If the jet ski is still not paid off either, he still can sell it. Though, it likely won't help pay off other debts, he can get out from under that one. He could at least sell it for whatever he still owes on it. The bank can transfer the title to the new owner or new loan holder, however that works. He just has to let any buyer know that's the situation so they realize he won't have the title to hand over the day they pay. If he's not paying loans on things like jet skis, he can start using that money to pay off other debts.

    It sounds like now IS the time to put your foot down and get him back to financial stability, because it WILL get worse, and he's still at a stage where he can get out of the mess with some hard work. Instead of taking vacation time, he should be taking a second job if he has a lot of outstanding debts too.

    You're going to have to be tough with him, no way around it. You're not going to abandon him as a brother, you're just not going to let him dig himself into a deeper and deeper hole with no plans to ever get back out. Sit him down, find out exactly what he's earning each month, exactly what he owes in outstanding loans (including ones to you), work out a budget of what he needs to pay every month for essentials...rent, utilities, food, and figure out if he should be able to pay, or if he needs to find more income. Then help him figure out a plan of action. Does he need to move to a smaller home/apartment to reduce his rent/mortgage? Does he need to get a second job? Does he just need to stop buying frivolous things? Which debts need to get paid first? Get the higher interest rate things paid off first, and work down a list. If there are some low interest rate loans he can't pay off yet, just make minimum payments on them to keep his credit record free of delinquent payments, while making larger payments to pay off high interest rate ones, then once those are paid off, focus on the next set, and so on. Start making him track every penny he spends and report it back to you so you can help keep him on track.
     
  11. Aug 13, 2008 #10
    Good read guys, I think I know what I will do, but it's going to be tough.

    The thing is we already tried tracking his expenses, even he suggested we do that and it didn't work in the end since he tends to choose instant gratification over more important stuff.

    Every decision he ever made is a wreck. His business is now owned by his girlfriend, who is even more broke than him. He lost his house and lives with parents now. He has other loans that would make Bill Gates uneasy. I don't know how people can be like that.

    Just thought that family should be number one priority.
     
  12. Aug 13, 2008 #11

    JasonRox

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    I wouldn't lend him the money. No way.

    If it was like $300, I couldn't careless. But a over a thousand?!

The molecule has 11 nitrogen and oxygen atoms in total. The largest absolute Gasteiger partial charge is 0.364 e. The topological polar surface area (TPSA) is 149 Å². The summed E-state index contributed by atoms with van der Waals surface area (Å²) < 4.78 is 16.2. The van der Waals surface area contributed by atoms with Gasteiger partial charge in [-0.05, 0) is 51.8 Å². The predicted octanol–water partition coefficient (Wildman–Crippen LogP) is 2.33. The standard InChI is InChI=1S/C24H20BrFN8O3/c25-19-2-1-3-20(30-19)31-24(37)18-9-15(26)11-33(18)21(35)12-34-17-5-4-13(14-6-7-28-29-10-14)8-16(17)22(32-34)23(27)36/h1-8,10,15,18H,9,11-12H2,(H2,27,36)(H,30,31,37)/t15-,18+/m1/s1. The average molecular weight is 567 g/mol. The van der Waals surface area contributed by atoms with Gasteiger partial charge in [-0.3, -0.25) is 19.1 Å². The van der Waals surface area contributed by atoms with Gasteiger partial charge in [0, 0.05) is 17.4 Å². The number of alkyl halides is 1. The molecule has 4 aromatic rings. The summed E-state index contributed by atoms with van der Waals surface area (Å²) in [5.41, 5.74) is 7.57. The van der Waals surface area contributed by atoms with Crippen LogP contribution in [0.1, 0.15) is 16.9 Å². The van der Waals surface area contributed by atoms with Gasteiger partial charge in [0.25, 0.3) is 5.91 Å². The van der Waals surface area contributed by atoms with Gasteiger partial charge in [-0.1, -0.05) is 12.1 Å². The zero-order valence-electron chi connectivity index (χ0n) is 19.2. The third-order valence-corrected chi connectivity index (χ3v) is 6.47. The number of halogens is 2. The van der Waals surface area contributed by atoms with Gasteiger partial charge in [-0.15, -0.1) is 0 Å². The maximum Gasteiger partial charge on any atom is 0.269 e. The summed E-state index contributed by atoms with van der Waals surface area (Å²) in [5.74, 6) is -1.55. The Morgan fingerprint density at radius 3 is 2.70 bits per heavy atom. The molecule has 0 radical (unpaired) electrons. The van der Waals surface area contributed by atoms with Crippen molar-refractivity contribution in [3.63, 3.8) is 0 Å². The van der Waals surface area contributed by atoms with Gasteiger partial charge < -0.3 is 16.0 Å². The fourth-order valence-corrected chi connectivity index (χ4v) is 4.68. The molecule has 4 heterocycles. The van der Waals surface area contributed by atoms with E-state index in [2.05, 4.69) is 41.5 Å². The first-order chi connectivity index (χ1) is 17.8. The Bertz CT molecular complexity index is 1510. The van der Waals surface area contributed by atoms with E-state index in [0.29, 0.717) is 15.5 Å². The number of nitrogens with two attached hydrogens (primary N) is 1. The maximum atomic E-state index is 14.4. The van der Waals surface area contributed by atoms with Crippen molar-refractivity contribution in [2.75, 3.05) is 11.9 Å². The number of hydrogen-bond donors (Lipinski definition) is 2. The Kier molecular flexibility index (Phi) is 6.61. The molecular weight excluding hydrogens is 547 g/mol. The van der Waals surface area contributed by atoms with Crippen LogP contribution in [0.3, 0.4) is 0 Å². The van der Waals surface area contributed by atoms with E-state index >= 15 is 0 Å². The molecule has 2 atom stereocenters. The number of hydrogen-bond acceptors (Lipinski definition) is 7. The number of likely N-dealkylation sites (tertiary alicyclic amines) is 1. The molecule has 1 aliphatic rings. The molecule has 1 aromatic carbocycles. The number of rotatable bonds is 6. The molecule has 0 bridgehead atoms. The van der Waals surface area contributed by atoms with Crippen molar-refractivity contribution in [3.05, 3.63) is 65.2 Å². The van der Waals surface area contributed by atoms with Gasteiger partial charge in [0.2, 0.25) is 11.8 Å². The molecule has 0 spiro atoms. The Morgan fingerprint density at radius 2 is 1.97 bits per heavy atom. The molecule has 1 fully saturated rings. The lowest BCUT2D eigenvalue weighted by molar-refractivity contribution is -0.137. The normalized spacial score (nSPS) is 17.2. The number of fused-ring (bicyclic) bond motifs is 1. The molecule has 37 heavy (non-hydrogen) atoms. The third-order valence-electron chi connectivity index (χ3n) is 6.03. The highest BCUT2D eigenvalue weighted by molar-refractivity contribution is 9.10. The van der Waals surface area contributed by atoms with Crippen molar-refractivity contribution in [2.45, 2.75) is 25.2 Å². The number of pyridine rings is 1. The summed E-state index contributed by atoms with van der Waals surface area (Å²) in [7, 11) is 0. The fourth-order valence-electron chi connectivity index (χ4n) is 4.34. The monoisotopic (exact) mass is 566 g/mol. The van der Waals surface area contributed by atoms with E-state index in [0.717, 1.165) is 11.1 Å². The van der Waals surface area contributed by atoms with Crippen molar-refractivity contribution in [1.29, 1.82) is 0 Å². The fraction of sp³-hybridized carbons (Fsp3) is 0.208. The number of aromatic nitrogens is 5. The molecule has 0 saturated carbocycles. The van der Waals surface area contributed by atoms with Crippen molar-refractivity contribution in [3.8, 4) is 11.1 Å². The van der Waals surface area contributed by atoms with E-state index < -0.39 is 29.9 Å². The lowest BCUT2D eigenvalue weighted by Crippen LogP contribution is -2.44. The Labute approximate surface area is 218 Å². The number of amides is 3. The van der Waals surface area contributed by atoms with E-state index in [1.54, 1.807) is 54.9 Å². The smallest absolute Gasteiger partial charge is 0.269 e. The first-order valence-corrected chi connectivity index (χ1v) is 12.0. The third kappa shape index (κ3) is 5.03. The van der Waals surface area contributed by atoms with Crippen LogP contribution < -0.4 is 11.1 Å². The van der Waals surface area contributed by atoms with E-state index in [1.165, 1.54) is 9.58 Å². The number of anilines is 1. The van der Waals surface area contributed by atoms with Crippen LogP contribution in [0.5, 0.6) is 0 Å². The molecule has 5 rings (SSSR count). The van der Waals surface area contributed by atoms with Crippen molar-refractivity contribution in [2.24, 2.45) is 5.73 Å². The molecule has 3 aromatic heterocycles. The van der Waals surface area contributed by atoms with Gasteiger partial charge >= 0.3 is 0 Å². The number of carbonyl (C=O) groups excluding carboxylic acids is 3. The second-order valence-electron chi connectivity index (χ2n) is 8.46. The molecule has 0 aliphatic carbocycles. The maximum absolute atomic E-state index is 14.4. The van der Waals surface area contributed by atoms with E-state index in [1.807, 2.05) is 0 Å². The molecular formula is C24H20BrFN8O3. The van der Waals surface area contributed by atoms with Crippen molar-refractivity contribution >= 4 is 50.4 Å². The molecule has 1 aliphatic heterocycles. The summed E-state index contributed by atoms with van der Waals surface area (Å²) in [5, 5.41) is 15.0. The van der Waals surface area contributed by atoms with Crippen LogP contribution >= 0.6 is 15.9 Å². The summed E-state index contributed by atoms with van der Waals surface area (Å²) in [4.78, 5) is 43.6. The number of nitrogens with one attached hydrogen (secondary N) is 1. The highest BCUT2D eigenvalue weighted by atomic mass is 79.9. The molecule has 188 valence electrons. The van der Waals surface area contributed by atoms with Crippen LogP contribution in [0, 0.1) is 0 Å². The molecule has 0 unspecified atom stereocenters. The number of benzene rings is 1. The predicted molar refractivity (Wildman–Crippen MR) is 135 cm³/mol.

Dang!
     
  13. Aug 13, 2008 #12

    Moonbear

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    That's usually the problem with people who can't save. They waste their money on "toys"...things they WANT NOW, not things the NEED later. It almost sounds like he still needs to be treated like a child, take away his debit and credit cards and hold his paycheck for him, then give him a weekly allowance for things like putting gas in the car, and make it clear if he runs out, he doesn't get more until the following week. He has to pay cash for everything, and that will keep him from spending money he doesn't have at least. But it's really pathetic that a grown man who owns a business is not able to do that for himself.

    Family should be, but it doesn't always work out that way. Obviously, he's not watching out for family nearly as much as you've been trying to watch out for him, and that has allowed him to get further and further into this mess. If he's living with your parents, then there is NO reason he can't be saving money now to repay debts. I'm sure that's part of the expectation of him living with them, that it will get him back on his feet.

    Then again, I have some stepbrothers who were (still are) pretty pathetic about stuff like that. With one of them, it took having a step-sister drive him around behind an appliance store and suggest he choose a large refrigerator box, because that's where he'd be living if he didn't get his act together (she was fed up and ready to kick him out, and she was the last one he hadn't worn out his welcome with already). The thing is, it worked because things had gotten to the point where she really was dead serious and not just teasing him about it anymore.
     
  14. Aug 13, 2008 #13
    I think you have some good advice from everyone. If it were me, I'd tell him to grow up. But I know how family means more than anything. Blood is thicker than water, or something like that. Tell him you care about him and see what he says. Is he willing to work things out? If not, then you must turn the other cheek, or ignore him. He's got bigger problems and you don't need to be around that. You'd think that he cares about you and your parents. I hope so.
     
  15. Aug 13, 2008 #14

    russ_watters

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    And don't worry: it is impossible to get rid of such people, much less have them leave you on their own.